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From Alabama to Wyoming stations air the Living the Country Life radio program Monday - Friday.

STATION LIST  - CLICK HERE

To view a complete list of the stations airing our program and their website.

Editor-in-Chief Betsy Freese and Editor/Host Jodi Henke share tips from experts across the United States to help you around your acreage. If your favorite station doesn't carry the show, call them and ask for it!

SHOW INFO

Be on our show: We'd like to feature you on our radio show! Our weekly feature "Country View" highlights folks with the love of all things country.

Send us an email at staff@livingthecountrylife.com and tell us all about you and your place in the country.

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AFFILIATES

Become an Affiliate: Living the Country Life is the largest rural radio network in the nation, and we have our station affiliates to thank for this! To find out if the program is available for your market, contact our Affiliates Relations Manager Karl Michael at 515-284-3306.

RECENT RADIO SHOWS

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6/19/17 | 10:03 AM
Spiders of any kind give me the heebie-jeebies. And when I’m working in my garden and become face-to-web with a big, black and yellow garden spider, I’m out of there. But once I get my wits about me, I welcome the creepy critter because it’s doing me a great service. Jonathan... listen now
6/19/17 | 9:56 AM
When the weather’s hot and dry for an extended time, many of us have irrigation systems to keep everything growing. The water is good for the plants, and it can also attract wildlife looking for food and drink. Terry Messmer is an Extension wildlife specialist at Utah State University. He... listen now
6/19/17 | 1:45 AM
 Try using growing degree days to plant your vegetables. This method measures accumulations of heat required for insects and plants to flourish.   Len Coop is an assistant professor of entomology at Oregon State University. He also works with a website that collects data from 15,000... listen now
6/12/17 | 1:07 PM
A vegetable garden that’s healthy and growing well is often a cause for concern when you see flowers on the plants, but they don’t produce any fruit. Ward Upham is an Extension horticulturist at Kansas State University. He says one problem that can affect a lot of plants is... listen now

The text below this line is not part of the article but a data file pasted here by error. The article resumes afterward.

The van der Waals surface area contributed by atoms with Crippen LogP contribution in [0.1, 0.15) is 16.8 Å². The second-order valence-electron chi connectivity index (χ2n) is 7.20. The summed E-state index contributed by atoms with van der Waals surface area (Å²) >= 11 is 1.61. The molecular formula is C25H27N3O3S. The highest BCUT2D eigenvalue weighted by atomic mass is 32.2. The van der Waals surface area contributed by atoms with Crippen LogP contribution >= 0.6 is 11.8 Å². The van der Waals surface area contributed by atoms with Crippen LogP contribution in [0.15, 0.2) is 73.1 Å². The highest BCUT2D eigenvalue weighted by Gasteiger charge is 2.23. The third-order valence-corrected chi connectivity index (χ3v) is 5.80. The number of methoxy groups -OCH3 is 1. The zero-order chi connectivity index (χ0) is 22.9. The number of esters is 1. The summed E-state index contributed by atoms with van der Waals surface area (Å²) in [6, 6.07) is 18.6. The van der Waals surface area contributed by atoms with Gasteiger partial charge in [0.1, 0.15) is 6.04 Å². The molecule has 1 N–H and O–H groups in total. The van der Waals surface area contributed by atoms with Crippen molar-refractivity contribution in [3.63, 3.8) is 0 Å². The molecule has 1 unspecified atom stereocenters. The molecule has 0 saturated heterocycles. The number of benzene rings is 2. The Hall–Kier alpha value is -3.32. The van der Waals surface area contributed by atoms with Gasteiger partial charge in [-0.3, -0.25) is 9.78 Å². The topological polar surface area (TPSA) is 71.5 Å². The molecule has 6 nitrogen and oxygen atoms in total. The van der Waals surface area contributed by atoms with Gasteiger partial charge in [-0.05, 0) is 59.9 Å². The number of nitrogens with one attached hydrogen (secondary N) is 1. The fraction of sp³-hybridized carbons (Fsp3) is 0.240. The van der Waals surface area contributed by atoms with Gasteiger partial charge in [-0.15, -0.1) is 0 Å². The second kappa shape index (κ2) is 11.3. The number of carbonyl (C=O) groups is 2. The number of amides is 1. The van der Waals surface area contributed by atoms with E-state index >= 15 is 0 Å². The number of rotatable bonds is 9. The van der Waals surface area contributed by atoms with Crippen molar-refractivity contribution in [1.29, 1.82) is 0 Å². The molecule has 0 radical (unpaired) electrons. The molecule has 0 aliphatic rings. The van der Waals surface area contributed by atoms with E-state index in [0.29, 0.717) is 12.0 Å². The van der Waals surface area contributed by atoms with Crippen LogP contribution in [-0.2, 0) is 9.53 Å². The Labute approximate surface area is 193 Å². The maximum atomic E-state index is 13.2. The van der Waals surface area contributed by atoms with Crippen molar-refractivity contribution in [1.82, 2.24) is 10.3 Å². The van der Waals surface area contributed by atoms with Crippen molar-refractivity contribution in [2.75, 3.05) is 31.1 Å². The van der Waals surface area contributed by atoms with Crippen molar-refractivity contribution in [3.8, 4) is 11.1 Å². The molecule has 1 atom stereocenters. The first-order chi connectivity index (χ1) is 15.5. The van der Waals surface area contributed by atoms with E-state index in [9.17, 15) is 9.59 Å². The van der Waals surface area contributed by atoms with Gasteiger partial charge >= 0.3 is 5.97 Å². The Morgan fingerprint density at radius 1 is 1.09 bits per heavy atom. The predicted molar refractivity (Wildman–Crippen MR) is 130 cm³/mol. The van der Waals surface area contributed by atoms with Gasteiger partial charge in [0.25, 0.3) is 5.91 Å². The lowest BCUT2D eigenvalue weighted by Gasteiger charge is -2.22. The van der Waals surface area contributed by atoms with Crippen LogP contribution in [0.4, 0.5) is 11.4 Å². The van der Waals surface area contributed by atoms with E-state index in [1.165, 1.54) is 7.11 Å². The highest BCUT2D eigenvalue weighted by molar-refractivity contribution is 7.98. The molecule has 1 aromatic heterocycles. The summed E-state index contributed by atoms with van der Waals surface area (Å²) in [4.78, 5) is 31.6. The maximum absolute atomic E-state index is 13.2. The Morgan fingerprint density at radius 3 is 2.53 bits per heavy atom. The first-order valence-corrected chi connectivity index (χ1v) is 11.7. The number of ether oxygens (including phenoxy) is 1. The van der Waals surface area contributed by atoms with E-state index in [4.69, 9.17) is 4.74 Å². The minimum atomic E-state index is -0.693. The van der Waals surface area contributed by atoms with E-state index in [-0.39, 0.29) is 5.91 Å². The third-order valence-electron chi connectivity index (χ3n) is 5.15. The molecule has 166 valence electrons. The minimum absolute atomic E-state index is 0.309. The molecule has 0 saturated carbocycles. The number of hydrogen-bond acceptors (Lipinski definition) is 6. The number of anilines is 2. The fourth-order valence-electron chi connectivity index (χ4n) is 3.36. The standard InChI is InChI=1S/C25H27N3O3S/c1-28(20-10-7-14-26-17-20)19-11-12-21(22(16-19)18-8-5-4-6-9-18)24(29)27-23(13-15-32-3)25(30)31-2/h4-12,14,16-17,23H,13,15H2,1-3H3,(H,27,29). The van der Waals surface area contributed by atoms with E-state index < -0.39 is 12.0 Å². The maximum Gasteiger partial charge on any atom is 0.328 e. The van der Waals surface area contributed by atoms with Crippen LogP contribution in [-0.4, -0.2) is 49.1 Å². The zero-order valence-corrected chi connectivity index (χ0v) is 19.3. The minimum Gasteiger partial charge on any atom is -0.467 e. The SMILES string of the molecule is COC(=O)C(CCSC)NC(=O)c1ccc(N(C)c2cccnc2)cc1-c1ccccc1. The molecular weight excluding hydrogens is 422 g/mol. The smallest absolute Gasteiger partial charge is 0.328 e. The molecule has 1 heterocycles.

6/12/17 | 12:49 PM
Years ago, there was a small fruit and vegetable stand next to the road that I traveled to and from work. It had high quality produce and I stopped there quite often to buy some. Starting a roadside stand takes some planning. You’ll have to abide by your local laws and then decide how you... listen now
6/12/17 | 9:12 AM
Making fruit syrup is simple. It takes very little time, is economical, and gives you a sweet treat. The fruit should be in the best condition possible – not over-ripe and not under-ripe. If you have bad fruit, you'll have bad syrup, too. Karen Blakeslee is an extension food scientist... listen now
6/5/17 | 9:52 AM
It always seems a shame to set out pumpkins in the fall and then throw them away once the calendar says November first. In many countries around the world, people eat their pumpkins when they’re done decorating with them. But these aren’t your average orange jack-o-lanterns. They come... listen now
6/5/17 | 9:47 AM
The spotted wing drosophila is a type of fruit fly that has the potential to damage many fruit crops. The bug is an invasive species that has quickly spread around the entire country. It likes to dine on soft-skinned fruits such as strawberries, cherries, raspberries, and blueberries just as the... listen now
6/5/17 | 3:13 AM
Bird feeders are a wonderful addition to your landscape. But, if the birds don't eat what you set out, what falls to the ground can germinate. George Petrides is the founder and chairman of Wild Bird Centers of America, Inc. He says the best way to reduce the amount of seed on the ground is... listen now
5/29/17 | 1:39 AM
It may seem crazy, but I love the sound of roosters crowing. At one time, we had three roosters sounding off each morning. That was a bit much, especially when they started at 4 a.m. Poultry Specialist Phillip Clauer at Penn State University says both male and female chickens have the same vocal... listen now

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